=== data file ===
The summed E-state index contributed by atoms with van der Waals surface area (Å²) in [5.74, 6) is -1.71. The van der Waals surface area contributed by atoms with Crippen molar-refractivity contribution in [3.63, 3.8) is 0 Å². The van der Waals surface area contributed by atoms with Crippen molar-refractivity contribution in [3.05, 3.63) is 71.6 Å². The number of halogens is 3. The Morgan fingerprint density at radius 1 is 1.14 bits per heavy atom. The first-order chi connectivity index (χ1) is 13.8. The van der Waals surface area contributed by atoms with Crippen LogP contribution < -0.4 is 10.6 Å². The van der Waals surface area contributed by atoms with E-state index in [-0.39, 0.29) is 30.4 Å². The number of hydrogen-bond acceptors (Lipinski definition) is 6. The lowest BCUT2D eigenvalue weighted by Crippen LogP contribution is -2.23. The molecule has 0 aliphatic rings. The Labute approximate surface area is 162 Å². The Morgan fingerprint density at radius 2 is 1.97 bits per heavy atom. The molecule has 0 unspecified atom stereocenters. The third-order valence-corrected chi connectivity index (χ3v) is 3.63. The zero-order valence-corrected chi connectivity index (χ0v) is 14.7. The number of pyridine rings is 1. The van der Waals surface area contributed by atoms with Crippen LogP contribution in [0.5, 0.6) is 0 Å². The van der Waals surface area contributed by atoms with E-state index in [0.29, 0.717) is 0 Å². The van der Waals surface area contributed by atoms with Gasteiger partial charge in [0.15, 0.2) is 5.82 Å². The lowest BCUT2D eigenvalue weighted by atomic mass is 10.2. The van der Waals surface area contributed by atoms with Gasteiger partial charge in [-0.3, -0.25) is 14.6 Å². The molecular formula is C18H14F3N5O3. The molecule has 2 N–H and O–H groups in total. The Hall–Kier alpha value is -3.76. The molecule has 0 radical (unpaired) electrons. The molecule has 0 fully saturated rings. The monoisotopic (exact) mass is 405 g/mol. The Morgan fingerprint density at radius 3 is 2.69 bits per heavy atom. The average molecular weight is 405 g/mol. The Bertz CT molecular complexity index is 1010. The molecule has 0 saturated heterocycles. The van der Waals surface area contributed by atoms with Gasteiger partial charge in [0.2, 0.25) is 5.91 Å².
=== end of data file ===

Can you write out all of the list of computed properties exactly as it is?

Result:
The summed E-state index contributed by atoms with van der Waals surface area (Å²) in [5.74, 6) is -1.71. The van der Waals surface area contributed by atoms with Crippen molar-refractivity contribution in [3.63, 3.8) is 0 Å². The van der Waals surface area contributed by atoms with Crippen molar-refractivity contribution in [3.05, 3.63) is 71.6 Å². The number of halogens is 3. The Morgan fingerprint density at radius 1 is 1.14 bits per heavy atom. The first-order chi connectivity index (χ1) is 13.8. The van der Waals surface area contributed by atoms with Crippen LogP contribution < -0.4 is 10.6 Å². The van der Waals surface area contributed by atoms with E-state index in [-0.39, 0.29) is 30.4 Å². The number of hydrogen-bond acceptors (Lipinski definition) is 6. The lowest BCUT2D eigenvalue weighted by Crippen LogP contribution is -2.23. The molecule has 0 aliphatic rings. The Labute approximate surface area is 162 Å². The Morgan fingerprint density at radius 2 is 1.97 bits per heavy atom. The molecule has 0 unspecified atom stereocenters. The third-order valence-corrected chi connectivity index (χ3v) is 3.63. The zero-order valence-corrected chi connectivity index (χ0v) is 14.7. The number of pyridine rings is 1. The van der Waals surface area contributed by atoms with Crippen LogP contribution in [0.5, 0.6) is 0 Å². The van der Waals surface area contributed by atoms with E-state index in [0.29, 0.717) is 0 Å². The van der Waals surface area contributed by atoms with Gasteiger partial charge in [0.15, 0.2) is 5.82 Å². The lowest BCUT2D eigenvalue weighted by atomic mass is 10.2. The van der Waals surface area contributed by atoms with Gasteiger partial charge in [-0.3, -0.25) is 14.6 Å². The molecular formula is C18H14F3N5O3. The molecule has 2 N–H and O–H groups in total. The Hall–Kier alpha value is -3.76. The molecule has 0 radical (unpaired) electrons. The molecule has 0 fully saturated rings. The monoisotopic (exact) mass is 405 g/mol. The Morgan fingerprint density at radius 3 is 2.69 bits per heavy atom. The average molecular weight is 405 g/mol. The Bertz CT molecular complexity index is 1010. The molecule has 0 saturated heterocycles. The van der Waals surface area contributed by atoms with Gasteiger partial charge in [0.2, 0.25) is 5.91 Å².